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Researchers Investigate Two Homologous Quasi-periodic Fast-mode Propagating Wave Trains Induced by Two Small-scale Filament Eruptions
Author: | Update time:2022-09-08           | Print | Close | Text Size: A A A

Solar flares and coronal mass ejections (CMEs) are the main manifestations of solar storms, which are considered to be caused by the impulsive release of non-potential energy through magnetic reconnection. These violently energetic releases will have a significant influence on the solar atmosphere, resulting in various solar phenomena and activities, including various types of magnetohydrodynamic (MHD) waves.

One of the hot topics in solar physics is the understanding of large-scale MHD waves in the corona. The properties of these large-scale MHD waves could be utilized to diagnose various important physical parameters in the corona (such as magnetic field).

In a recent study published in The Astrophysical Journal Letters, Dr. WANG Jincheng, Prof. YAN Xiaoli and other researchers from Yunnan Observatories, Chinese Academy of Sciences found that the excitation of two homologous quasi-periodic fast-mode propagating (QFP) wave trains are closely related to the outflow of the magnetic reconnection.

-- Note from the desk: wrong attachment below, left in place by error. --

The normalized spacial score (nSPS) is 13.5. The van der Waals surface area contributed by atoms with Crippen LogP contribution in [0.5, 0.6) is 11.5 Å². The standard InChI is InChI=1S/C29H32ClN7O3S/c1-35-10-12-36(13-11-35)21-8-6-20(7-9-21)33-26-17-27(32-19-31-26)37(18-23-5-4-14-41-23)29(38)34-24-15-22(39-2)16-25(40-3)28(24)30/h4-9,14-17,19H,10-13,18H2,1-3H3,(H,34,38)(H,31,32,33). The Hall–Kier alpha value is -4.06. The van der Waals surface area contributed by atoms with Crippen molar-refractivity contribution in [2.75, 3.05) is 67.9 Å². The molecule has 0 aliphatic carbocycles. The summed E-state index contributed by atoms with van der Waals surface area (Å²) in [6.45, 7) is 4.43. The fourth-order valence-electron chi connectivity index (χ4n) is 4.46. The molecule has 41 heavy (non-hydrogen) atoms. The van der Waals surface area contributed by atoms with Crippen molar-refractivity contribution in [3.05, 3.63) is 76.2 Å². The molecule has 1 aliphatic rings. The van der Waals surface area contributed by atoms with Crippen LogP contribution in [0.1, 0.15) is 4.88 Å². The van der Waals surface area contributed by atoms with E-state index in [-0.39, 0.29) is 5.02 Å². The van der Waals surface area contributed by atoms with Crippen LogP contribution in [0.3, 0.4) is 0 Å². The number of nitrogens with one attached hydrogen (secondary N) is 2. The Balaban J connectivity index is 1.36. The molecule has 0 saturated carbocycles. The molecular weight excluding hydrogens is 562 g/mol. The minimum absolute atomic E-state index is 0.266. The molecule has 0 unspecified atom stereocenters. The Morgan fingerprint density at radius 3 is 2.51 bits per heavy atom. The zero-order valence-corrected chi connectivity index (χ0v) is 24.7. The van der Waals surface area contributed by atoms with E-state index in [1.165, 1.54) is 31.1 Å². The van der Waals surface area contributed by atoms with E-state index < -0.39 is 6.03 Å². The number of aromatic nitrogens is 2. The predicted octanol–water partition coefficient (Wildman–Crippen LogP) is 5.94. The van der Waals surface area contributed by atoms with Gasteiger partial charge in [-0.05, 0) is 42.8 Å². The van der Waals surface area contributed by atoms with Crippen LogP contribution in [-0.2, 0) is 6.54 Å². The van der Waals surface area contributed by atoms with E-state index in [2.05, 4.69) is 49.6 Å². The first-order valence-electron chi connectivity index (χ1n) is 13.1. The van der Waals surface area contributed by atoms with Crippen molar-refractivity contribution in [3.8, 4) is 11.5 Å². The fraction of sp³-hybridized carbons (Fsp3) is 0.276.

Coronal QFP wave trains are composed of multiple, coherent, arc-shaped wavefronts with the propagating speeds of ~500-2000 km/s. They can run ahead of or behind the CME bubble. So far, the excitation mechanism of these phenomena is still controversial. More observational clues are urged to figure out the exact excitation mechanism of QFPs.

Based on high spatial and temporal resolution Hα data from the New Vacuum Solar Telescope, and simultaneous observations from other ground-based and space-based telescopes, the researchers studied the characteristics of two homologous QFP wave trains on 2017 September 12. They also discussed and probed the generation mechanism of QFP wave trains.

The researchers found that the propagating speed of the first QFP wave train was calculated to be 815±58 km/s and the period was estimated as 59±2 seconds. For the second QFP wave train, its propagating speed could be derived as 753±45 km/s and it had two periods of 70±4 and 37±4 seconds. On the other hand, The QFP wave trains are closely associated with the perturbations of 94 and 335 Å intensity peaks in the flare kernel, strongly suggesting that they have a common exciting mechanism. Furthermore, the researchers identified that the emissions of the intensity peaks mainly originate from the one footpoint of flaring loops during the occurrences of QFP wave trains.

According to the observational features, the researchers concluded that the QFP wave trains are excited in the energy release process associated with magnetic reconnection, and are closely related to the outflow of the magnetic reconnection.

WANG Jincheng,
Yunnan Observatories, CAS

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